July 30, 2015

A Brief History of the Minetta Waters in Washington Square Park, 1797-1828


A brook or stream (or was it a creek) once flowed diagonally aboveground in what is now Washington Square Park. Historically, the waterbody was known as the Minetta Waters. Minetta flowed into the parkland west of the arch and exited the park at the southwestern corner -- at West 4th Street, east of MacDougal. Minetta formed the western boundary of the eventual burial ground. The waterbody supported a swamp up until the end of the 1700s. The land east of Minetta was acquired by the city in 1797 to establish a paupers' grave or Potter's Field aka a burial ground for poor and unknown people.

Upland meadow habitat was located in the northwestern and northeastern portions of the park, "on the relatively high ground above the 'valley' of the Minetta Waters." The area between Fifth Avenue and Waverly Place to University Place was once covered by a sand hill.


In 1808, the upland areas were levelled and the soil was used to fill in the swamp in order to create a burial ground. This intervention affected the eastern two-thirds of the park. (The western one-third of the current park was acquired between 1825 and 1828.) A drain was installed in 1819 to divert Minetta to the south of the burial ground. In 1823 and 1824, Minetta was deepened and culverted in a wooden sewer. The wooden culvert routed Minetta from the easter section of the site to west of the burial ground. By 1828, Minetta is completely culverted from the park to the Hudson River. In that same year, the burial ground becomes a park and is officially named Washington Square. A storm and sanitary sewer was transversely laid through the park sometime between 1880 and 1892. After the park's official founding, trees were planted in 1908 (81 young trees), 1911 (50 trees), 1913 (43 trees), and between 1934-1936. There was a major redesign of the park between 1934 and 1938 and again in the 1990s and 2000s.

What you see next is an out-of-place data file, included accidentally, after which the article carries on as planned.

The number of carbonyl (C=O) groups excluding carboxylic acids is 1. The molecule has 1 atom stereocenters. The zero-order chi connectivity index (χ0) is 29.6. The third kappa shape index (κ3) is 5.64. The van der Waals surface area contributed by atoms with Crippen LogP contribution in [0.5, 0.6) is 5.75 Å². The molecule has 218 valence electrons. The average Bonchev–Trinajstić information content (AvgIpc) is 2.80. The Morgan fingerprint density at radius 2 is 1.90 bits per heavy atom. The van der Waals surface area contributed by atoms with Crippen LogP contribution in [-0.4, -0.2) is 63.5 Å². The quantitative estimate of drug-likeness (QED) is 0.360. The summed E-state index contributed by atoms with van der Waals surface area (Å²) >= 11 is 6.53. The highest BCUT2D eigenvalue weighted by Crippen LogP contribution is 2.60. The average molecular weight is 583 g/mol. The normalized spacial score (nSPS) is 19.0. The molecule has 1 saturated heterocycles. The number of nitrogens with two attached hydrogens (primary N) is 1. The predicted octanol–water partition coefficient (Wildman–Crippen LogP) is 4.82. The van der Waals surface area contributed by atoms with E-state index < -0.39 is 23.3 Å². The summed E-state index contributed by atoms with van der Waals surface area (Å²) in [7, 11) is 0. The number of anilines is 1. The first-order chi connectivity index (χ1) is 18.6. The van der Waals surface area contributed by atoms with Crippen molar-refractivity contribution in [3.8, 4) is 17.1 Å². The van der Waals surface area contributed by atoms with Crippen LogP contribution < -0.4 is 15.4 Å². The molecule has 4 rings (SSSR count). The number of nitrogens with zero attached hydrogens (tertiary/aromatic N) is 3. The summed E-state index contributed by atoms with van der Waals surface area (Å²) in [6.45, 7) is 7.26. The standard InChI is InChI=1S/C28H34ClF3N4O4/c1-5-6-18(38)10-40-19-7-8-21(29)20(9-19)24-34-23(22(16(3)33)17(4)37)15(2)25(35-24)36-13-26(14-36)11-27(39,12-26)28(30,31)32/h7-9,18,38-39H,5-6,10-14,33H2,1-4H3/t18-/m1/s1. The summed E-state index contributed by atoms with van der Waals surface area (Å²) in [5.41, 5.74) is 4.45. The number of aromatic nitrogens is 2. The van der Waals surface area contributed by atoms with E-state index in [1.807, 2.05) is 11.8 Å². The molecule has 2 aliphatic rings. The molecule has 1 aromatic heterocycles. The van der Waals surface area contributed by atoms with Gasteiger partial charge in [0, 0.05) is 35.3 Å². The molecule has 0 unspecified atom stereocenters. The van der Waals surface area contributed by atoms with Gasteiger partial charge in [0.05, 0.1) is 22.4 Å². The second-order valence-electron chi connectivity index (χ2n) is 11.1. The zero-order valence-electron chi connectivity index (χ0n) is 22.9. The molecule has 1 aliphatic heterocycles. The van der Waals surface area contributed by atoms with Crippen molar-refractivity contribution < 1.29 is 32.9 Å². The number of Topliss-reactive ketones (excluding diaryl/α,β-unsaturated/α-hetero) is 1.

Images and content sourced from Washington Square Park Phase 1A Archaeological Assessment by Joan H. Geismar, PhD, LLC through Thomas Balsley Associates for NYC Parks.

P.S. Want to learn more about Minetta, read Marsh Madness (aka Brackishology): Minetta Brook.

P.P.S. To see the Minetta Watershed, check out the WSP Eco Map.
wspecoprojects.org > Options (upper right corner) > Explore > Follow Minetta Brook.

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